Organometallic synthesis is impossible to learn without the guided care of a mentor. It is the perseverant relationship between mentor and protégé that has sustained hundreds of years of organometallic progress. I learned organometallic synthesis from my advisor, Adam Hock, and upon reflection on my deeper academic legacy, I notice certain motifs and perspectives I have unknowingly adopted. Notably, a perspective on scientific progress that emphasizes applications – that while many compounds may be intellectually interesting, a scientist should not neglect the basic usefulness of organometallics. I also appreciate personal similarities in my academic lineage. From my great-grand-advisor John Osborn, to my grand-advisor Richard ‘Dick’ Schrock, to my advisor Adam Hock, and in myself there is a pervasive optimism and enthusiasm for this work we share.
John A. Osborn was born in Kent, Britain in the year before the Nazi siege of Britain, 1939. His graduate work was with Geoffrey Wilkinson, where he was among the first chemists to synthesize chlor(tris-triphenylphosphine)rhodium(I), otherwise known as Wilkinson’s catalyst. Osborn spent his career synthesizing compounds for catalytic transformations of olefins. His compound tris-(triphenylphosphine)rhodium carbonyl hydride is still used industrially today for hydroformylation reactions. Although he passed away in 2000 from brain cancer, pictures of him can be found on-line where throughout his life he never seemed to have lost his bright assertive eyes, framed by a tangle of disheveled hair and a thick gray beard.
Dick Schrock met his advisor in 1967 during Osborn’s first year as a faculty member and Dick’s first year as a student. Dick would write a memorial for his advisor 33 year later where he described that meeting: “John told me about transition metals, about catalysis, about the excitement of creating new compounds, and about creating them for a purpose.” Dick Schrock grew up in rural Indiana and was six years younger than his advisor. His enthusiasm for chemistry was apparent from his earliest days, going so far as to convert a household storage area into a chemistry lab at the age of 13. His enthusiasm was surely well received by his advisor. Later at DuPont, he discovered the first alkylidene-based compounds for high oxidation state metals. After moving to MIT, he would use the chemistry of metal alkylidenes to perform olefin metathesis reactions. This work would be awarded the 2005 Nobel Prize in Chemistry.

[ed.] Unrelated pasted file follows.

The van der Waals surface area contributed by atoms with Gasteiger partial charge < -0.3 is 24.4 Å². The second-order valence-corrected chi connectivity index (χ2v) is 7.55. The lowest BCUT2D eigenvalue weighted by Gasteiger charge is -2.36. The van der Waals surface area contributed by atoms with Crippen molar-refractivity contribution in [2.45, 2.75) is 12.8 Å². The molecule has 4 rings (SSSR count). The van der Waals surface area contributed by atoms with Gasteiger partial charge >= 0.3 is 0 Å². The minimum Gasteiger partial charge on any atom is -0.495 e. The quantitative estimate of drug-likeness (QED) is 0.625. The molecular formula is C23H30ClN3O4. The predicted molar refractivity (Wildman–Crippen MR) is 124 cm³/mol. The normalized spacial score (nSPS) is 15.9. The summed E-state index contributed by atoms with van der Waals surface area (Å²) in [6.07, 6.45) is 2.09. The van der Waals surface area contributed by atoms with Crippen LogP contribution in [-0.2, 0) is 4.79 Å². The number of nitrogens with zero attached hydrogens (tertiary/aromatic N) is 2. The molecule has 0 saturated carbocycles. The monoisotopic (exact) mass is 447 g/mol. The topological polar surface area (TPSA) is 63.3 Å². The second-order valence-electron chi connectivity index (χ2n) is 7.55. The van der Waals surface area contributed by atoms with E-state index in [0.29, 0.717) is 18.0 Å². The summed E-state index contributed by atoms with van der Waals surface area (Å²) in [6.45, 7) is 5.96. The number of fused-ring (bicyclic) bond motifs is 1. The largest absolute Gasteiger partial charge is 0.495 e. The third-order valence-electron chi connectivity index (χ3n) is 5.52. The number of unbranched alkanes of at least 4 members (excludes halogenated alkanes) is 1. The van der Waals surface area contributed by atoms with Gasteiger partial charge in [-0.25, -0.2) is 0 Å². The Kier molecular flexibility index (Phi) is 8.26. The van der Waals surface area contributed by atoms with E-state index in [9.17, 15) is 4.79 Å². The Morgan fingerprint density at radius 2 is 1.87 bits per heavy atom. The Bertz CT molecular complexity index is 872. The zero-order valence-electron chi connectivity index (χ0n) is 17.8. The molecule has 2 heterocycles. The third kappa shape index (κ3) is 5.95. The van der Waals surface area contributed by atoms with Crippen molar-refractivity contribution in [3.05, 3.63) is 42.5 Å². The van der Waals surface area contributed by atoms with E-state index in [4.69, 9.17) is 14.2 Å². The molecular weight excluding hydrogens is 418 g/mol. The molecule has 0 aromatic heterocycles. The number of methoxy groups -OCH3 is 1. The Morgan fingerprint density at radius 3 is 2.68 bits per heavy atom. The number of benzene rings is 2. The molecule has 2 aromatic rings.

Adam was a second year student in the Schrock Group during the Nobel excitement. Adam in many ways is like Dick. From rural Pennsylvania, Adam developed his interest in synthetic chemistry at a very young age. Both he and his advisor have a good-natured charm that conceals a strong competitive spirit. Adam still speaks fondly of his relationship with Dick and the years he spent in the Schrock Group. Like Dick, I began my graduate work with a young assistant professor, and over the years Adam has taken his expertise in organometallic synthesis and applied it to atomic layer deposition (ALD). Adam has made a point of teaching his students to be synthetic chemists first and applying synthetic principles to other fields. Indeed, my thesis aspires to analyze ALD precursors and reaction chemistry from the perspective of an organometallic synthetic chemist. I could not have written my thesis without the pioneering work into organometallics done by John Osborn in the 1960’s. Without the optimistic sense of progress that was instilled into Dick, my own development as a synthetic chemist would not be possible. This is the essence of science: we use the fundamental relationship between student and teacher to pass the fruits of scientific inquiry to the next generation. And in this we make progress.